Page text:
Nasa / Space

Geek Trivia: How many countries have sued for damages under the Space Liability Convention?

The 1972 Space Liability Convention allows international lawsuits over spacecraft crash landings. But how many SLC lawsuits have actually ever been filed?

To date, no country has ever sued for damages under the 1972 Space Liability Convention -- despite several space disasters that would seem tailor-made for such cases.

For example, in 1978, the Soviet spy satellite Kosmos 954 spread nuclear debris over 15,000 square miles of Canada's Northwest Territory. It took the assistance of U.S. Nuclear Emergency Search Teams to collect the plutonium-infused debris and dispose of it properly. In remote Canada. In winter. (Read: This was not cheap.)

Intense negotiations between Canada and the Soviet Union were required to secure a meager $3 million payout, though the USSR likely paid that sum rather than risk a much higher judgment if Canada invoked international rulings under the Space Liability Convention.

In 1979, portions of Skylab landed in the Australian shire of Esperance, leading to the local government slapping a fine of $400 on NASA for littering. As the shire had no international standing, the SLC was not invoked (and the fine has never been officially paid).

Perhaps the most likely candidate for a Space Liability Convention suit predates the SLC and the Outer Space Treaty by a few years. In 1964, a U.S. military navigational satellite, Transit-5BN-3, failed to reach orbit. Upon reentry, the satellite's plutonium power supply was compromised, spreading more radioactive isotopes into the atmosphere than all preceding nuclear weapons testing combined. It was this accident that convinced the United States to abandon nuclear-powered satellites altogether.

If the SLC had been around in 1964, you can bet more than a few countries would have slapped some damage claims on the United States. Here's hoping the SLC's never-been-used streak continues, because we'd hate to see the accident that finally makes it worthwhile.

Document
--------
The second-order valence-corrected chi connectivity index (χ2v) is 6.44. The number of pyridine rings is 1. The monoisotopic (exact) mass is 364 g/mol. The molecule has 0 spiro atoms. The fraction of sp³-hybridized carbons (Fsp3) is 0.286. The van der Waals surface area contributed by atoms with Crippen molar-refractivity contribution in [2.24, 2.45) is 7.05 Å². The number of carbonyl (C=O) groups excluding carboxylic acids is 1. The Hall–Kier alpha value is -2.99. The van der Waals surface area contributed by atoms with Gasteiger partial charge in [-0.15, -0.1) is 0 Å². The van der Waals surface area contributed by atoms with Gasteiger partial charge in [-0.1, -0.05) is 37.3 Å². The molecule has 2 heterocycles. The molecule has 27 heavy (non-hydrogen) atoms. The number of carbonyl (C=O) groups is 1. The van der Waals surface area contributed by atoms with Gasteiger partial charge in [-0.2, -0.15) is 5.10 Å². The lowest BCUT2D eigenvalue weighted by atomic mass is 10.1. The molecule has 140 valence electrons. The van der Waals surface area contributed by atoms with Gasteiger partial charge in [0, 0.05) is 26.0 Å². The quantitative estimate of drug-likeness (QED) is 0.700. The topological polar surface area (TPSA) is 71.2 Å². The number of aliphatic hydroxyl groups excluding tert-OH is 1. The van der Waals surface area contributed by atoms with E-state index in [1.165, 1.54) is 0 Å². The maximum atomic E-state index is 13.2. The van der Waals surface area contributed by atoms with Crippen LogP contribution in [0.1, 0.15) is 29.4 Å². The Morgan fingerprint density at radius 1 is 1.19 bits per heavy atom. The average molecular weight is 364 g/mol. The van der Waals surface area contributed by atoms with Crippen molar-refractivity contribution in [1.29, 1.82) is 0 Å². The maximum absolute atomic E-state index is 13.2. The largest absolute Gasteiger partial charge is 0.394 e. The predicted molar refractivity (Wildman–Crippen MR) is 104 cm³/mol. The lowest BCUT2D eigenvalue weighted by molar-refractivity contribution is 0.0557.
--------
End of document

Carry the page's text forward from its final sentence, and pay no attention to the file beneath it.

That's not just some spine-tingling space-related speculation, it's a litigiously limited-liability line of Geek Trivia.

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Jay Garmon has a vast and terrifying knowledge of all things obscure, obtuse, and irrelevant. One day, he hopes to write science fiction, but for now he'll settle for something stranger -- amusing and abusing IT pros. Read his full profile. You can a...


Just curious, although nobody I know would consider it, has anyone filed on the aftermath of the Challenger disaster? At my home, in East Texas, it sounded like someone droppped 10 bowling balls on my roof, and things fell off of shelves. No biggie. Did anyone have actual property damage? God knows even if part of it landed on my home, the last thing I would do was sue. I was far too busy feeling shocked, dismayed, and sad. For the first 20 minutes I thought it was a meteor, until CNN cleared that up.


In order to sue the US government, you must first obtain its permission. After it refuses you permission to sue, you must then consider what it will do to you in exchange for the public relations damages caused by your initiation of the suit. Such laws to allow suits are no more than public relations stunts.

Jay Garmon
Jay Garmon

A radio DJ ran an informal fundraiser a few years back to pay off Skylab's littering offense. No word on whether the US State department acknowledged either side of that transaction. :)

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